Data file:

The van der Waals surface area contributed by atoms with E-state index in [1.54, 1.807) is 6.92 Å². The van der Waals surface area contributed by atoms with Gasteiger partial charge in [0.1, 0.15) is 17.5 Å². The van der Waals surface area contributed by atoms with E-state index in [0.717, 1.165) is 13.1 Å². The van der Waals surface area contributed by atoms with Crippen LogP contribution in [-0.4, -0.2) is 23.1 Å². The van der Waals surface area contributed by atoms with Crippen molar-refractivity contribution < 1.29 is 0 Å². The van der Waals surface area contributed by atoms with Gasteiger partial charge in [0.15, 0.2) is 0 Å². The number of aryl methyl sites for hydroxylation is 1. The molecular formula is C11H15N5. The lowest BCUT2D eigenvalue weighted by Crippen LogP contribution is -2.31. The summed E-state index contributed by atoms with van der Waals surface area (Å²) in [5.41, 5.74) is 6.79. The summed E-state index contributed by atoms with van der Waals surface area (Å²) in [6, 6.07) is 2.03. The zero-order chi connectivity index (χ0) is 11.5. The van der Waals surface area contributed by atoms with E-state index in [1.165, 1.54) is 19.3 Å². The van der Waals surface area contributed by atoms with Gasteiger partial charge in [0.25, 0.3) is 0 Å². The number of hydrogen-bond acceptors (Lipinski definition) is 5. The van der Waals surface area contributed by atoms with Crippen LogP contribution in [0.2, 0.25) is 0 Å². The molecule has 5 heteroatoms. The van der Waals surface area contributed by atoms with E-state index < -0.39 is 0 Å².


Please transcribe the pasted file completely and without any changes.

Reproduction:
The van der Waals surface area contributed by atoms with E-state index in [1.54, 1.807) is 6.92 Å². The van der Waals surface area contributed by atoms with Gasteiger partial charge in [0.1, 0.15) is 17.5 Å². The van der Waals surface area contributed by atoms with E-state index in [0.717, 1.165) is 13.1 Å². The van der Waals surface area contributed by atoms with Crippen LogP contribution in [-0.4, -0.2) is 23.1 Å². The van der Waals surface area contributed by atoms with Crippen molar-refractivity contribution < 1.29 is 0 Å². The van der Waals surface area contributed by atoms with Gasteiger partial charge in [0.15, 0.2) is 0 Å². The number of aryl methyl sites for hydroxylation is 1. The molecular formula is C11H15N5. The lowest BCUT2D eigenvalue weighted by Crippen LogP contribution is -2.31. The summed E-state index contributed by atoms with van der Waals surface area (Å²) in [5.41, 5.74) is 6.79. The summed E-state index contributed by atoms with van der Waals surface area (Å²) in [6, 6.07) is 2.03. The zero-order chi connectivity index (χ0) is 11.5. The van der Waals surface area contributed by atoms with E-state index in [1.165, 1.54) is 19.3 Å². The van der Waals surface area contributed by atoms with Gasteiger partial charge in [0.25, 0.3) is 0 Å². The number of hydrogen-bond acceptors (Lipinski definition) is 5. The van der Waals surface area contributed by atoms with Crippen LogP contribution in [0.2, 0.25) is 0 Å². The molecule has 5 heteroatoms. The van der Waals surface area contributed by atoms with E-state index < -0.39 is 0 Å².